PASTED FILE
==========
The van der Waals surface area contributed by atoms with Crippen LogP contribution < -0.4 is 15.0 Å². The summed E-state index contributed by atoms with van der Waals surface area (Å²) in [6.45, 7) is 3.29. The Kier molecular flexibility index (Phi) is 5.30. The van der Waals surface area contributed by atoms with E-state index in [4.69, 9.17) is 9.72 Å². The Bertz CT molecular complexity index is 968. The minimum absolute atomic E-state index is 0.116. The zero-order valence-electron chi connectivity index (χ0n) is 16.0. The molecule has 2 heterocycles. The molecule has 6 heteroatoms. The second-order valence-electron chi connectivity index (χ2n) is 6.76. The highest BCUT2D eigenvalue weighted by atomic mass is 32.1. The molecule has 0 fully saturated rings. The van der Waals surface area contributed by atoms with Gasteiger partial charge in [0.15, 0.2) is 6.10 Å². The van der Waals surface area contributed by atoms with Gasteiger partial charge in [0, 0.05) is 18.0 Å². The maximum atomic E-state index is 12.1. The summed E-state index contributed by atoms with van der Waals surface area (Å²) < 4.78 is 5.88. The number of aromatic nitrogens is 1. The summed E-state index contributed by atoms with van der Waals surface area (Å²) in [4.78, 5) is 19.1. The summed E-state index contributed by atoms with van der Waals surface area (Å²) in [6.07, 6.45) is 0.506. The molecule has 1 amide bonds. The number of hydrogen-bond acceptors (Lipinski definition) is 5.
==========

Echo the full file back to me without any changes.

The van der Waals surface area contributed by atoms with Crippen LogP contribution < -0.4 is 15.0 Å². The summed E-state index contributed by atoms with van der Waals surface area (Å²) in [6.45, 7) is 3.29. The Kier molecular flexibility index (Phi) is 5.30. The van der Waals surface area contributed by atoms with E-state index in [4.69, 9.17) is 9.72 Å². The Bertz CT molecular complexity index is 968. The minimum absolute atomic E-state index is 0.116. The zero-order valence-electron chi connectivity index (χ0n) is 16.0. The molecule has 2 heterocycles. The molecule has 6 heteroatoms. The second-order valence-electron chi connectivity index (χ2n) is 6.76. The highest BCUT2D eigenvalue weighted by atomic mass is 32.1. The molecule has 0 fully saturated rings. The van der Waals surface area contributed by atoms with Gasteiger partial charge in [0.15, 0.2) is 6.10 Å². The van der Waals surface area contributed by atoms with Gasteiger partial charge in [0, 0.05) is 18.0 Å². The maximum atomic E-state index is 12.1. The summed E-state index contributed by atoms with van der Waals surface area (Å²) < 4.78 is 5.88. The number of aromatic nitrogens is 1. The summed E-state index contributed by atoms with van der Waals surface area (Å²) in [4.78, 5) is 19.1. The summed E-state index contributed by atoms with van der Waals surface area (Å²) in [6.07, 6.45) is 0.506. The molecule has 1 amide bonds. The number of hydrogen-bond acceptors (Lipinski definition) is 5.